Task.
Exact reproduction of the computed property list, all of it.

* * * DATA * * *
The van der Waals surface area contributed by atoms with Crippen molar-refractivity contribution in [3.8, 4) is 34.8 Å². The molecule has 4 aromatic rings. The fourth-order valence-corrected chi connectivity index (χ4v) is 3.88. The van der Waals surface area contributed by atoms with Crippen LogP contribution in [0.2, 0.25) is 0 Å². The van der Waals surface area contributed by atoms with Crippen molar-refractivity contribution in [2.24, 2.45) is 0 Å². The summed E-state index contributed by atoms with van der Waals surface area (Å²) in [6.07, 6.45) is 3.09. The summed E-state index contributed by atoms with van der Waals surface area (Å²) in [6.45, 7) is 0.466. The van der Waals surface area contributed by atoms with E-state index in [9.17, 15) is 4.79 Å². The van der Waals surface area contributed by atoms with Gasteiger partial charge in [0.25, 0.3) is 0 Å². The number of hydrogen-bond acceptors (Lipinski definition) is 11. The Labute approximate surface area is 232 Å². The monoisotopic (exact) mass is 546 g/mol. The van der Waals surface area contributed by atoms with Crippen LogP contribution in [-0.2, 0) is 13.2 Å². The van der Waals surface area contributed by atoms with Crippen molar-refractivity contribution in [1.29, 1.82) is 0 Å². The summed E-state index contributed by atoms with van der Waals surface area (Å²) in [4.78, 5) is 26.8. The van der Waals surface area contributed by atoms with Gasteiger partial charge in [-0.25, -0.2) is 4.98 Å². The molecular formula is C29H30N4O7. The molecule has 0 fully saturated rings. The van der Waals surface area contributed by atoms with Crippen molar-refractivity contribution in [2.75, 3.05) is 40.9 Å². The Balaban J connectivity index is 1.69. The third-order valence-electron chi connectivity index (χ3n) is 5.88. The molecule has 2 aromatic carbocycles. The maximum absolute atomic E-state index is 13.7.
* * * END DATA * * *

The van der Waals surface area contributed by atoms with Crippen molar-refractivity contribution in [3.8, 4) is 34.8 Å². The molecule has 4 aromatic rings. The fourth-order valence-corrected chi connectivity index (χ4v) is 3.88. The van der Waals surface area contributed by atoms with Crippen LogP contribution in [0.2, 0.25) is 0 Å². The van der Waals surface area contributed by atoms with Crippen molar-refractivity contribution in [2.24, 2.45) is 0 Å². The summed E-state index contributed by atoms with van der Waals surface area (Å²) in [6.07, 6.45) is 3.09. The summed E-state index contributed by atoms with van der Waals surface area (Å²) in [6.45, 7) is 0.466. The van der Waals surface area contributed by atoms with E-state index in [9.17, 15) is 4.79 Å². The van der Waals surface area contributed by atoms with Gasteiger partial charge in [0.25, 0.3) is 0 Å². The number of hydrogen-bond acceptors (Lipinski definition) is 11. The Labute approximate surface area is 232 Å². The monoisotopic (exact) mass is 546 g/mol. The van der Waals surface area contributed by atoms with Crippen LogP contribution in [-0.2, 0) is 13.2 Å². The van der Waals surface area contributed by atoms with Crippen molar-refractivity contribution in [1.29, 1.82) is 0 Å². The summed E-state index contributed by atoms with van der Waals surface area (Å²) in [4.78, 5) is 26.8. The van der Waals surface area contributed by atoms with Gasteiger partial charge in [-0.25, -0.2) is 4.98 Å². The molecular formula is C29H30N4O7. The molecule has 0 fully saturated rings. The van der Waals surface area contributed by atoms with Crippen molar-refractivity contribution in [2.75, 3.05) is 40.9 Å². The Balaban J connectivity index is 1.69. The third-order valence-electron chi connectivity index (χ3n) is 5.88. The molecule has 2 aromatic carbocycles. The maximum absolute atomic E-state index is 13.7.